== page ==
Francisco Liriano was almost as disappointing as Nelson Liriano. There has been a disquieting wave of injuries—to Michael Cuddyer, Kevin Slowey, Adam Everett, Scott Baker, Nick Punto, and, most depressingly, to Pat Neshek.
The offense has been erratic; the power and team on base percentage alarming. Up and down the lineup the new additions—and there are scads of new additions—have been underperforming at the plate. The bullpen has been as shaky as it’s been in years, and seems ill equipped to absorb the Neshek blow.
On paper, certainly, the Twins appear to be a team with all sorts of concerns, and so far almost any close scrutiny of the stats would seem to bear that out.
And yet—at this point, at least—every team should have such concerns.
The question, of course, is how the hell are the Twins doing it? How the hell do they even hang with a team like the Red Sox, let alone take three-of-four from the most powerful, most multi-dimensionally talented team in the universe? How has a team that has allowed more runs than it has scored, and that is thirteenth out of fourteen AL teams in both homeruns and OBP, managed to grind its way to twenty wins and first place in the Central?
That’s a damn good question, and I’m not sure I have an answer for you. It might well be a fluke. The Twins have handled the Central so far (at a 13-8 clip), and they’ve been pretty dominant at home (14-7). Where things get a bit worrisome is in the team’s numbers with runners in scoring position (.311 BA, .371 OBP, and .452 SLG) and runners in scoring position with two outs (.315, .376, and .420). In a freakish season (or in the case of a freakishly good hitter), an individual might sustain those sorts of numbers over 162 games, but you pretty much expect that they’ll eventually level out for the team and be more reflective of their overall performance, which so far hasn’t been terrific, to say the least. A small ball team in today’s American League pretty much has to have a dominant pitching staff. They certainly can’t expect to lead the league in homers allowed and live to drink champagne in the post season.
The Minnesota pitching staff, from the starters to the bullpen, has been gutsy. It’s been crafty. It’s battled and pitched in and out of jams and, on the nights the Twins have won, generally been just good enough. There hasn’t, though, been the domination we came to expect from Johan Santana every five days, and, in recent years, from the back end of the pen. Joe Nathan has been (mostly) his usual stout self, but with Neshek sidelined there’s a level of pressure—and right now it sort of still feels like desperation—that we’re unaccustomed to feeling in the late innings. Is anyone yet feeling entirely comfortable with any of our seventh- and eighth-inning options? If we’re going to have to start extending guys like Rincon, Reyes, and Crain (all of whom have battled arm problems) what kind of trouble are we potentially looking at or asking for?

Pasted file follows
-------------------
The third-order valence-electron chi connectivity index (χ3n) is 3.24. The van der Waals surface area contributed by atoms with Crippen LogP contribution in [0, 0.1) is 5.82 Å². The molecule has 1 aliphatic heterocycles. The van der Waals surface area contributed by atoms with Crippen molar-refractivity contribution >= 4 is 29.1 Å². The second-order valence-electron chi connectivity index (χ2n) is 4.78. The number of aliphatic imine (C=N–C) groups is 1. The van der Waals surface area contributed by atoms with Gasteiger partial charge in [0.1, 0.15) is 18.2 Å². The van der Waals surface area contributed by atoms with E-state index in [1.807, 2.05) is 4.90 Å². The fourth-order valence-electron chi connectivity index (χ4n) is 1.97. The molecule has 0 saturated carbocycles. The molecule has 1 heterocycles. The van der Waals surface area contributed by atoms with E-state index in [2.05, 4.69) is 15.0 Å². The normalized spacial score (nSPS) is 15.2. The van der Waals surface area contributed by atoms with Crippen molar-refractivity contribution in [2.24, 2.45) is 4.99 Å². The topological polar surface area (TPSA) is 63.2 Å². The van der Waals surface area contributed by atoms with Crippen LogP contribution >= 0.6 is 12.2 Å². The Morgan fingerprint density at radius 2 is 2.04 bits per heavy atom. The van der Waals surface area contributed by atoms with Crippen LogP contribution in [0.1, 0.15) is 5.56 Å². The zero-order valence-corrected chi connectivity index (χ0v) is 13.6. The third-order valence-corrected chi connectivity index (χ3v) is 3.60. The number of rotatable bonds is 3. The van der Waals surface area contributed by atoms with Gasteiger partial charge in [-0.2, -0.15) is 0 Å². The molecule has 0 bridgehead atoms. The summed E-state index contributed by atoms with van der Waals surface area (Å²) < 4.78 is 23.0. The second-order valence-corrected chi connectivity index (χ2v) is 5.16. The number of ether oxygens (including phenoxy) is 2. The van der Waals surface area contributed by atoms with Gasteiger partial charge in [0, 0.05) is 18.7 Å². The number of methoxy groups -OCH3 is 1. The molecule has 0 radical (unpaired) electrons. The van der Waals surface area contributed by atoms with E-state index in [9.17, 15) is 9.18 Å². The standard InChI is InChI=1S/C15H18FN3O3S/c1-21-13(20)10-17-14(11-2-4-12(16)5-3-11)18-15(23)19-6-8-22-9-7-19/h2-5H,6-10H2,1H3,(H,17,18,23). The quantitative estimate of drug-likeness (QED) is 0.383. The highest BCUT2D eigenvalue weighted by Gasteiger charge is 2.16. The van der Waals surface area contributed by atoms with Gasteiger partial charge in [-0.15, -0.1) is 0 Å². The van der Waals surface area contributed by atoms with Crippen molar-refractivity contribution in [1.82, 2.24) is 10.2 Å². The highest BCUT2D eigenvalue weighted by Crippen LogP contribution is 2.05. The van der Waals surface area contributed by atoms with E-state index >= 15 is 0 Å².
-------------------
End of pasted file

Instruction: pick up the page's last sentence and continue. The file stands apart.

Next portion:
I fully realize that at this point that’s just typical neurosis, but given what’s transpired thus far it also sort of feels like unpardonable gratitude, so like everybody else I’ll just wait and see and hope.
The division has obviously been a bit of a mystery in the early going, and everybody seems to be battling some problem or another. I’ve said previously that I think the Detroit Tigers are facing a constellation of problems that are going to bedevil them the rest of the way, and I still believe that. They obviously have the potential to put up outrageous offensive numbers, but they’ve been up and down, and their starting pitching has been putting them in a hole night after night; if I’m not mistaken, twelve of their sixteen wins have been come-from-behind affairs, and that shit will wear on even the best offense.
The White Sox? Can’t stand them, and I expect them to be as erratic as their manager all season (if Ozzie doesn’t get fired).
The team that’s been lurking in the weeds for the first six weeks—and, actually, they’ve just started lumbering ashore and shaking off the milfoil—is the Cleveland Indians. As exciting and unexpected as the Twins’ performance has been, am I alone in feeling more than a little bit queasy about the fact that, even after taking three-of-four from Boston, our local nine still finds itself with just a game-and-a-half cushion?
Finally, for all of us Jason Kubel fans—and there must be at least a couple dozen of us out here—is it time to shut up and accept that our pet project is entering Rich Becker territory? I suspect we may have no choice if Craig Monroe continues to energize the team with his offense and take away Kubel’s at bats. And after watching Monroe the last week I’m prepared to admit that I was probably wrong about him, provided, of course, that he continues to prove me wrong. Which, since I really am a fan, would make me nothing but happy.